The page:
Pastoral Letter 31st January

I wonder how many of us have stopped listening to the news. As someone who regularly preaches and leads public worship, I used to be quite an avid follower of the news, because it’s important to keep up to date so that spoken words reflect current events. Nowadays, however, I find myself avoiding it, because there’s really only one topic and I don’t want to be constantly reminded of the storm that rages around us and, the unthinkable death toll that has now gone beyond 100,000, making us one of the countries that has suffered, and continues to suffer, most from the effects of COVID-19. As for words, it’s impossible to find the words to describe the suffering and heartache that it has caused: one of the times when prayerful silence speaks louder than any words. We have been shocked into silence and, as I hear the cars constantly going by our house in Wychbold, I find myself feeling increasingly insular in a world of unreality, to the extent that I feel like standing on the pavement and shouting, “don’t you all know what’s going on?” They do, of course, but everyone has their own way of coping with it. We seem to be trapped within our own worlds, worlds that we neither like nor appreciate. It seems to alienate us, even from ourselves, in the same way that serious illness does. At the heart of all this are two emotions, loneliness, feeling alone, and fear, plus, for the loved ones of the 100,000, absolute heart break and sorrow. Loneliness, fear and sorrow: emotions from which we, as Christians, are not exempt, just as we are not exempt from all the potential and actual effects of “Storm Covid-19.” Sometimes I find myself feeling guilty, saying to myself, “why aren’t you not feeling stronger as a man of faith?” Perhaps you do too: but such guilt is neither helpful nor relevant. I’m afraid that, as with sin, we’re just like everybody else and, in the eyes of God, that’s OK. We don’t have to pretend that we’re something or someone that we’re not because, before our loving Heavenly Father, it’s fine to be truly yourself. 

No, faith is certainly not a vaccine, but it is a panacea: an ever-present help, however shaky, in times of trouble. I’ve found myself drawn back, once again, to the words of one of my favourite hymns, “In Heavenly Love Abiding.” I couldn’t have said this in the earlier years of my life, but now, bearing the scars of having lived four score years and ten, I find them immensely comforting. 

“The storm may roar about me: my heart may low be laid: my Father’s arms surround me; how can I be afraid?

My shepherd is beside me and nothing can I lack: His wisdom is for ever: His sight is never dim: His love deserts me never: and I will walk with Him. 

Green pastures are before me: which yet I have not seen, bright skies will shine with glory: where threatening clouds have been: my hope I cannot measure: my path to life is free: my Saviour has my treasure: and He will walk with me.”

Yes, we walk blindly through life but what’s wrong with blind faith? I’ve never really known where I was heading in life and what the next day might bring and I still don’t. You might say that, as a pastor and minister, it really is a case of the blind leading the blind! Our eyes may never see each other but our hands and our hearts can still touch. It reminds me of those incredible images from The First World War where long lines of blinded soldiers, with bandages covering their eyes, were holding on to the shoulders of the soldier in front of them, as they made their way through the “blasted earth” of the battlefield. The blind actually leading the blind, but in front was the one man who wasn’t blind, who wasn’t wearing a mask, and who was leading them to the safety and security of home. As far as The Mission is concerned, I am not that man because I’m just as blind as anyone else, but God alone is our comforter and our guide. He is neither wearing a mask nor a blindfold and He knows exactly where He’s leading us: to green pastures and a Haven of eternal joy, peace and love. He will not forge ahead of us and He will not push us from behind: but will gently and lovingly, take us by the hand and lead us on. Jesus is holding your hand right now, just as and where you are, and I promise you, He’s far far closer than any two metres! And He will travel at your speed until you reach your destination.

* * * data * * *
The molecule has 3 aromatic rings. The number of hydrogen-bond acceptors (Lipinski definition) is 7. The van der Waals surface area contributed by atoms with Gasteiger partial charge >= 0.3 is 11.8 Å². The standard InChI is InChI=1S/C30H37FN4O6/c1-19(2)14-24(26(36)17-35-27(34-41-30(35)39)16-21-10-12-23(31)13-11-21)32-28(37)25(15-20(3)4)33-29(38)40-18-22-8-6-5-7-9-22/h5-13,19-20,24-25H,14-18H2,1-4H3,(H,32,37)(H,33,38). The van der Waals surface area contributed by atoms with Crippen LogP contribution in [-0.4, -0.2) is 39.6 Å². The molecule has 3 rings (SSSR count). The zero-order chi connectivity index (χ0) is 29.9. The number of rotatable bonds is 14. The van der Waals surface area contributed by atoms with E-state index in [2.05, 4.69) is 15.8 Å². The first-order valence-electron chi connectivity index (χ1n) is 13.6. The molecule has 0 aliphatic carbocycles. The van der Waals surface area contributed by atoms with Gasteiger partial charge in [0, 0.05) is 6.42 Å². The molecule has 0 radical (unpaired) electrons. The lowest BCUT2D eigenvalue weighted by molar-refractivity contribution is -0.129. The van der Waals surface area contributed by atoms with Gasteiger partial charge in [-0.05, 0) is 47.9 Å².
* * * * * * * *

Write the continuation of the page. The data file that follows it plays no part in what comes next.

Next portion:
St Paul wrote in 2 Corinthians 5:7 “we walk by faith and not by sight.” There is no denying the loneliness of the path that we’re treading right now but we are not, and will never be, alone. Jesus says, “I will be with always even to the very end of time.” (Matthew 28:20) There is no denying the fear that it engenders but Jesus says, as He said to His terrified disciples, “Peace I leave with you: My peace I give you: I do not give to you as the world gives. Do not let your hearts be troubled and do not be afraid.” (John 14:27) There is no denying the heartache and sorrow of this moment but, as Jesus said and still says, “Your sorrow will turn to joy: for in a little while you will not see Me: but then, in a little while longer, you will see Me.” (John 16:16) And your tears of sorrow will turn to tears of joy when we see each other again. We may not be as tuned in to The News as perhaps we once were, but I pray that each and all of us will stay tuned in to The Good News: our ever-present help in times of trouble.

God bless you all and all my thoughts and prayers as we steer our boat through these troubled waters. Our boat may be windswept, beaten and bashed, but we’re still afloat.

With much love and blessings from Peter.


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